## Saturday, 23 May 2015

### Parametric Inference: Likelihood Ratio Test Problem 2

More on Likelihood Ratio Test, the following problem is originally from Casella and Berger (2001), exercise 8.12.

### Problem

For samples of size $n=1,4,16,64,100$ from a normal population with mean $\mu$ and known variance $\sigma^2$, plot the power function of the following LRTs (Likelihood Ratio Tests). Take $\alpha = .05$.
1. $H_0:\mu\leq 0$ versus $H_1:\mu>0$
2. $H_0:\mu=0$ versus $H_1:\mu\neq 0$

### Solution

1. The LRT statistic is given by $$\lambda(\mathbf{x})=\frac{\displaystyle\sup_{\mu\leq 0}\mathcal{L}(\mu|\mathbf{x})}{\displaystyle\sup_{-\infty<\mu<\infty}\mathcal{L}(\mu|\mathbf{x})}, \;\text{since }\sigma^2\text{ is known}.$$ The denominator can be expanded as follows: \begin{aligned} \sup_{-\infty<\mu<\infty}\mathcal{L}(\mu|\mathbf{x})&=\sup_{-\infty<\mu<\infty}\prod_{i=1}^{n}\frac{1}{\sqrt{2\pi}\sigma}\exp\left[-\frac{(x_i-\mu)^2}{2\sigma^2}\right]\\ &=\sup_{-\infty<\mu<\infty}\frac{1}{(2\pi\sigma^2)^{1/n}}\exp\left[-\displaystyle\sum_{i=1}^{n}\frac{(x_i-\mu)^2}{2\sigma^2}\right]\\ &=\frac{1}{(2\pi\sigma^2)^{1/n}}\exp\left[-\displaystyle\sum_{i=1}^{n}\frac{(x_i-\bar{x})^2}{2\sigma^2}\right],\\ &\quad\text{since }\bar{x}\text{ is the MLE of }\mu.\\ &=\frac{1}{(2\pi\sigma^2)^{1/n}}\exp\left[-\frac{n-1}{n-1}\displaystyle\sum_{i=1}^{n}\frac{(x_i-\bar{x})^2}{2\sigma^2}\right]\\ &=\frac{1}{(2\pi\sigma^2)^{1/n}}\exp\left[-\frac{(n-1)s^2}{2\sigma^2}\right],\\ \end{aligned}

## Thursday, 21 May 2015

### Parametric Inference: Likelihood Ratio Test Problem 1

Another post for mathematical statistics, the problem below is originally from Casella and Berger (2001) (see Reference 1), exercise 8.6.

### Problem

1. Suppose that we have two independent random samples $X_1,\cdots, X_n$ are exponential($\theta$), and $Y_1,\cdots, Y_m$ are exponential($\mu$).
1. Find the LRT (Likelihood Ratio Test) of $H_0:\theta=\mu$ versus $H_1:\theta\neq\mu$.
2. Show that the test in part (a) can be based on the statistic
3. $$T=\frac{\sum X_i}{\sum X_i+\sum Y_i}.$$
4. Find the distribution of $T$ when $H_0$ is true.

### Solution

1. The Likelihood Ratio Test is given by $$\lambda(\mathbf{x},\mathbf{y}) = \frac{\displaystyle\sup_{\theta = \mu,\mu>0}\mathrm{P}(\mathbf{x},\mathbf{y}|\theta,\mu)}{\displaystyle\sup_{\theta > 0,\mu>0}\mathrm{P}(\mathbf{x}, \mathbf{y}|\theta,\mu)},$$ where the denominator is evaluated as follows: $$\sup_{\theta > 0,\mu>0}\mathrm{P}(\mathbf{x}, \mathbf{y}|\theta,\mu)= \sup_{\theta > 0}\mathrm{P}(\mathbf{x}|\theta)\sup_{\mu > 0}\mathrm{P}(\mathbf{y}|\mu),\quad\text{by independence.}$$ So that,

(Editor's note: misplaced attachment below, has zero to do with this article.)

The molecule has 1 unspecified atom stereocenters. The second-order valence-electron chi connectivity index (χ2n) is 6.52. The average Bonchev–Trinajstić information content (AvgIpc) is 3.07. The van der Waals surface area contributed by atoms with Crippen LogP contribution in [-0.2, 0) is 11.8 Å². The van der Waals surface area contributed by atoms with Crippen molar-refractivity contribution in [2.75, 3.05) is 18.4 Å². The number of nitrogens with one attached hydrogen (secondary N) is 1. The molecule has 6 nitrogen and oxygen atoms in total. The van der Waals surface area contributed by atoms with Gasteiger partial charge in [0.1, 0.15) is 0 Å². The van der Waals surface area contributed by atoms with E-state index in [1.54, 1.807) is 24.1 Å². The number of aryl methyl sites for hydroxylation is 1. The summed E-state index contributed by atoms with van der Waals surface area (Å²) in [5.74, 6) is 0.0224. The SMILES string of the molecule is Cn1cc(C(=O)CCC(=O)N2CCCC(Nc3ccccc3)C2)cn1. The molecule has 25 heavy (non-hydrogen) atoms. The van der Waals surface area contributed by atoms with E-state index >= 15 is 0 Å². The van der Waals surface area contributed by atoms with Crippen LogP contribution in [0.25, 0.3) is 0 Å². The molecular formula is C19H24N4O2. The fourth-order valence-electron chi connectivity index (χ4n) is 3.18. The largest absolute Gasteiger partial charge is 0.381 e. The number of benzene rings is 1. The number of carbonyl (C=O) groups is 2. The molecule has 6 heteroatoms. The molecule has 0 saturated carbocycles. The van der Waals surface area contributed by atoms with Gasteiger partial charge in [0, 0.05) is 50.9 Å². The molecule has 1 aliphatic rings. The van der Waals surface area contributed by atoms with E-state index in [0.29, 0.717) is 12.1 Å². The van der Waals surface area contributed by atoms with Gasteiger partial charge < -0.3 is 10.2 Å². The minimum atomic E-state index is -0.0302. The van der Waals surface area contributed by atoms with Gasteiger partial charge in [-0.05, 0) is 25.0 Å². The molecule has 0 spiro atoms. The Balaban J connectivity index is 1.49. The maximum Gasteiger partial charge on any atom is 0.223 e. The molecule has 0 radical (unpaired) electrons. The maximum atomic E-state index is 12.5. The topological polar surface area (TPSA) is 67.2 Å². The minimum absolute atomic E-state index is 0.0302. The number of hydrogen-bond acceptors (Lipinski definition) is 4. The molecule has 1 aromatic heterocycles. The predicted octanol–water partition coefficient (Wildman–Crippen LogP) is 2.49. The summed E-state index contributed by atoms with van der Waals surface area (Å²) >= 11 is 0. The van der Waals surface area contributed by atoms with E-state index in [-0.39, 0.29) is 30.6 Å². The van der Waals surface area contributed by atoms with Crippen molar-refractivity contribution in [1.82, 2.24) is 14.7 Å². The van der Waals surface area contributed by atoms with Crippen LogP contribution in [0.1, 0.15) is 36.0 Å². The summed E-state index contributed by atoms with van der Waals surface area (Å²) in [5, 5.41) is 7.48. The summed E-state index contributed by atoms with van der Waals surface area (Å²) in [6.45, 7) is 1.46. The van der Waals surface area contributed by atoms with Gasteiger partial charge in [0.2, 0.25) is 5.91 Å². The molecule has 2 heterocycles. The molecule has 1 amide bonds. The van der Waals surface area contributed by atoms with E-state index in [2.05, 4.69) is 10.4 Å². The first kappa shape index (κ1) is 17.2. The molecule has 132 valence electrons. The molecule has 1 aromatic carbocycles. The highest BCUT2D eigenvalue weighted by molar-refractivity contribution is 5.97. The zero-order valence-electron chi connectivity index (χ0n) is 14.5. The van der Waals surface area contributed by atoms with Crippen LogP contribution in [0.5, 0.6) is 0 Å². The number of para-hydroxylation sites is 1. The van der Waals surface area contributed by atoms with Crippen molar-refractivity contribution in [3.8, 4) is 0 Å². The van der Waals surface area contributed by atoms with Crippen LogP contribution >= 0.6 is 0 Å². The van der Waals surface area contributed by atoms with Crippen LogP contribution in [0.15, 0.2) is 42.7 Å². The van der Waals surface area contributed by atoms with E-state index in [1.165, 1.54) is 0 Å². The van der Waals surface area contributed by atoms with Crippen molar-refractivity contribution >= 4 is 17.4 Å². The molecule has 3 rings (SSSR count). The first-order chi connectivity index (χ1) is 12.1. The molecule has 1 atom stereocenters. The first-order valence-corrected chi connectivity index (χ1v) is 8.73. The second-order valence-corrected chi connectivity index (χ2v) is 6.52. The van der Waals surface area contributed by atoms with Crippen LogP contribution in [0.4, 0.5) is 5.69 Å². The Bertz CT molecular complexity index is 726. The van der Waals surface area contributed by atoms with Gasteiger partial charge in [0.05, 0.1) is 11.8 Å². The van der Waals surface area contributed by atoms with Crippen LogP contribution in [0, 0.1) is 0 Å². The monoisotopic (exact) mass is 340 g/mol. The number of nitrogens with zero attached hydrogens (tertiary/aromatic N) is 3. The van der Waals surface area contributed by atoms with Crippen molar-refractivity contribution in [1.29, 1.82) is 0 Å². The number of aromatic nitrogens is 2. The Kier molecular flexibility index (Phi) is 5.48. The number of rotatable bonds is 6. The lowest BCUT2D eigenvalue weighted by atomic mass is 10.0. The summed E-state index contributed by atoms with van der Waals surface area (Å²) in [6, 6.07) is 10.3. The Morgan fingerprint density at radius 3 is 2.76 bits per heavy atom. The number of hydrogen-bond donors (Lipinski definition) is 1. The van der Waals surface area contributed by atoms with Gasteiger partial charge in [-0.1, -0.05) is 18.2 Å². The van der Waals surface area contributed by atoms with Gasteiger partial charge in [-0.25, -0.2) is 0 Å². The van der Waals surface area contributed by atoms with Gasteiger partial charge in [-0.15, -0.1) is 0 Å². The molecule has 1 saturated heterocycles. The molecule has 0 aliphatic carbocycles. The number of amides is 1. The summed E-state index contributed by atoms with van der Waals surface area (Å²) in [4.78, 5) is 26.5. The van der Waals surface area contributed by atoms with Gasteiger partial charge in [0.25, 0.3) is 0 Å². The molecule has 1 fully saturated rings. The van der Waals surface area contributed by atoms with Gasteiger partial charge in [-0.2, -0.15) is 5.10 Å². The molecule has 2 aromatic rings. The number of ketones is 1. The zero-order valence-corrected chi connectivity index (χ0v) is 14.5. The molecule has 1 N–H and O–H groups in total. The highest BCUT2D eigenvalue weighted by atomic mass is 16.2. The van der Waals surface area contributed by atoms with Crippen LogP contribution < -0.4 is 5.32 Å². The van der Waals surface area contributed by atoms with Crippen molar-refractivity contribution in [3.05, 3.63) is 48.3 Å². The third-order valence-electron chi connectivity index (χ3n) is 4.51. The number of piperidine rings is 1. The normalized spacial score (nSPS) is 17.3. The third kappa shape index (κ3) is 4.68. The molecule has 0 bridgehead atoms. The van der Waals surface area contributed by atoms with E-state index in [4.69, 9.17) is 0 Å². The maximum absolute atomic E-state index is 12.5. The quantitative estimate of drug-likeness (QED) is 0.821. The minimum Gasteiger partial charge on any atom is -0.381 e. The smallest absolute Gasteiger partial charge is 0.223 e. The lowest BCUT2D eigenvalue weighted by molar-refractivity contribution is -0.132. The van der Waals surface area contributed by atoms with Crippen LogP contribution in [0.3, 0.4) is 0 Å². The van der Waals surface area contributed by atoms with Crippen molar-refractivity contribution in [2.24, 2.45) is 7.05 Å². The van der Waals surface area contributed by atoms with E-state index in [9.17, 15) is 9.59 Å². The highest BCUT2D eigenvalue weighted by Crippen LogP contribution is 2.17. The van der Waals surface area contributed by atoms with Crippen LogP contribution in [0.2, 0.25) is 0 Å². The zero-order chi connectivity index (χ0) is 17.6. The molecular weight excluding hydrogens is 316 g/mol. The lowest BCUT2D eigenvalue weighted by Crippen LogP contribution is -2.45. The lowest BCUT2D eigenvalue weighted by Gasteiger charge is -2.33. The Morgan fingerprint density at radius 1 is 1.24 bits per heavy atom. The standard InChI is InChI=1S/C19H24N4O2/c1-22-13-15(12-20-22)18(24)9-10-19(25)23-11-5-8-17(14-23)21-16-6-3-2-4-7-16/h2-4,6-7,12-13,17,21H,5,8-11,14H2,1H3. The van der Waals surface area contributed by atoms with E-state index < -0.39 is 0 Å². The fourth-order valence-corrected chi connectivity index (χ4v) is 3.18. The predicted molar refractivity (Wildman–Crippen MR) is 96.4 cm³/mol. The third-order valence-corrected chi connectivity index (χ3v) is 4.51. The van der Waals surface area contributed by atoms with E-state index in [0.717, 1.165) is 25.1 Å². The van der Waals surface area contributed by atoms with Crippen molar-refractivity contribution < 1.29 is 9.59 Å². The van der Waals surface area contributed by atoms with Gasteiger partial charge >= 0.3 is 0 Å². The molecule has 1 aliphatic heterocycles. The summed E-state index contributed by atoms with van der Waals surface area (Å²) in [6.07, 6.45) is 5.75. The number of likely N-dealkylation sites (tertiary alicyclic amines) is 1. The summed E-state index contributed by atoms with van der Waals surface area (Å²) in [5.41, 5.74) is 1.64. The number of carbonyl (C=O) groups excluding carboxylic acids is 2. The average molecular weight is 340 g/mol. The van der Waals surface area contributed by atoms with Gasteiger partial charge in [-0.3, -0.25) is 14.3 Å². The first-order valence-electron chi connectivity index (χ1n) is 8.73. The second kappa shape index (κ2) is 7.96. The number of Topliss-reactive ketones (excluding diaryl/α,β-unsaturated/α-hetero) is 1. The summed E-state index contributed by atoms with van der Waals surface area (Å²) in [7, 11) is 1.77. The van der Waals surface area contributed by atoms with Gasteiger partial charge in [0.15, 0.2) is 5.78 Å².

## Friday, 1 May 2015

### Parametric Inference: The Power Function of the Test

In Statistics, we model random phenomenon and make conclusions about its population. For example, in an experiment of determining the true heights of the students in the university. Suppose we take sample from the population of the students, and consider testing the null hypothesis that the average height is 5.4 ft against an alternative hypothesis that the average height is greater than 5.4 ft. Mathematically, we can represent this as $H_0:\theta=\theta_0$ vs $H_1:\theta>\theta_0$, where $\theta$ is the true value of the parameter, and $\theta_0=5.4$ is the testing value set by the experimenter. And because we only consider subset (the sample) of the population for testing the hypotheses, then we expect for errors we commit. To understand these errors, consider if the above test results into rejecting $H_0$ given that $\theta\in\Theta_0$, where $\Theta_0$ is the parameter space of the null hypothesis, in other words we mistakenly reject $H_0$, then in this case we committed a Type I error. Another is, if the above test results into accepting $H_0$ given that $\theta\in\Theta_0^c$, where $\Theta_0^c$ is the parameter space of the alternative hypothesis, then we committed a Type II error. To summarize this consider the following table,

TruthDecision
Table 1: Two Types of Errors in Hypothesis Testing.
Accept $H_0$Reject $H_0$
$H_0$Correct DecisionType I Error
$H_1$Type II ErrorCorrect Decision

Let's formally define the power function, from Casella and Berger (2001), see reference 1.
Definition 1. The power function of a hypothesis test with rejection region $R$ is the function of $\theta$ defined by $\beta(\theta)=\mathrm{P}_{\theta}(\mathbf{X}\in R)$.